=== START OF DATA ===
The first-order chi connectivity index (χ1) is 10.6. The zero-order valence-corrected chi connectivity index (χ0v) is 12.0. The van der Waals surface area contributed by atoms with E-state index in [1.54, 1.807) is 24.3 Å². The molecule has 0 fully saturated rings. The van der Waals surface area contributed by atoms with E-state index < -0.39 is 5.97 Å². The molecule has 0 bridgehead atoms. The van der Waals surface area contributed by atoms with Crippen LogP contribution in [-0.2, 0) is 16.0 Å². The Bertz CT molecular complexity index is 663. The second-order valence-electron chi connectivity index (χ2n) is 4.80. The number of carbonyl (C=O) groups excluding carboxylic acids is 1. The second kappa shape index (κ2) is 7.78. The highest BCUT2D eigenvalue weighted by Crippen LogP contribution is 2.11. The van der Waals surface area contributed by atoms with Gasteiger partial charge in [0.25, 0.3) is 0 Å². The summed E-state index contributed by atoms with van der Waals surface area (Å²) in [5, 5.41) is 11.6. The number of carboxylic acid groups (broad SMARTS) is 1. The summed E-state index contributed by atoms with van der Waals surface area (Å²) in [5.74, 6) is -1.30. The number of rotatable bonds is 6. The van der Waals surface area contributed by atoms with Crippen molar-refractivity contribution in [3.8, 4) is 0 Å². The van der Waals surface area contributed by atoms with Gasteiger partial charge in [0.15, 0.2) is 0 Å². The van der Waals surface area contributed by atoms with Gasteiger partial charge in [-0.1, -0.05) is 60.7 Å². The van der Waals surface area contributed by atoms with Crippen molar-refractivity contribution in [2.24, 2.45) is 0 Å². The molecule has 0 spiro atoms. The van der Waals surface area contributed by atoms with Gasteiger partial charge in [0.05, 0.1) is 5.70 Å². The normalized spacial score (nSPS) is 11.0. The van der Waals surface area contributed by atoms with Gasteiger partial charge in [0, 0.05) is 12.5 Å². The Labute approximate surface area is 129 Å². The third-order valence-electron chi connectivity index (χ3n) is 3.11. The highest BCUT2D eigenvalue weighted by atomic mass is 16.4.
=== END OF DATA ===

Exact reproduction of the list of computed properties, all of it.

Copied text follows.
The first-order chi connectivity index (χ1) is 10.6. The zero-order valence-corrected chi connectivity index (χ0v) is 12.0. The van der Waals surface area contributed by atoms with E-state index in [1.54, 1.807) is 24.3 Å². The molecule has 0 fully saturated rings. The van der Waals surface area contributed by atoms with E-state index < -0.39 is 5.97 Å². The molecule has 0 bridgehead atoms. The van der Waals surface area contributed by atoms with Crippen LogP contribution in [-0.2, 0) is 16.0 Å². The Bertz CT molecular complexity index is 663. The second-order valence-electron chi connectivity index (χ2n) is 4.80. The number of carbonyl (C=O) groups excluding carboxylic acids is 1. The second kappa shape index (κ2) is 7.78. The highest BCUT2D eigenvalue weighted by Crippen LogP contribution is 2.11. The van der Waals surface area contributed by atoms with Gasteiger partial charge in [0.25, 0.3) is 0 Å². The summed E-state index contributed by atoms with van der Waals surface area (Å²) in [5, 5.41) is 11.6. The number of carboxylic acid groups (broad SMARTS) is 1. The summed E-state index contributed by atoms with van der Waals surface area (Å²) in [5.74, 6) is -1.30. The number of rotatable bonds is 6. The van der Waals surface area contributed by atoms with Crippen molar-refractivity contribution in [3.8, 4) is 0 Å². The van der Waals surface area contributed by atoms with Gasteiger partial charge in [0.15, 0.2) is 0 Å². The van der Waals surface area contributed by atoms with Gasteiger partial charge in [-0.1, -0.05) is 60.7 Å². The van der Waals surface area contributed by atoms with Crippen molar-refractivity contribution in [2.24, 2.45) is 0 Å². The molecule has 0 spiro atoms. The van der Waals surface area contributed by atoms with Gasteiger partial charge in [0.05, 0.1) is 5.70 Å². The normalized spacial score (nSPS) is 11.0. The van der Waals surface area contributed by atoms with Gasteiger partial charge in [0, 0.05) is 12.5 Å². The Labute approximate surface area is 129 Å². The third-order valence-electron chi connectivity index (χ3n) is 3.11. The highest BCUT2D eigenvalue weighted by atomic mass is 16.4.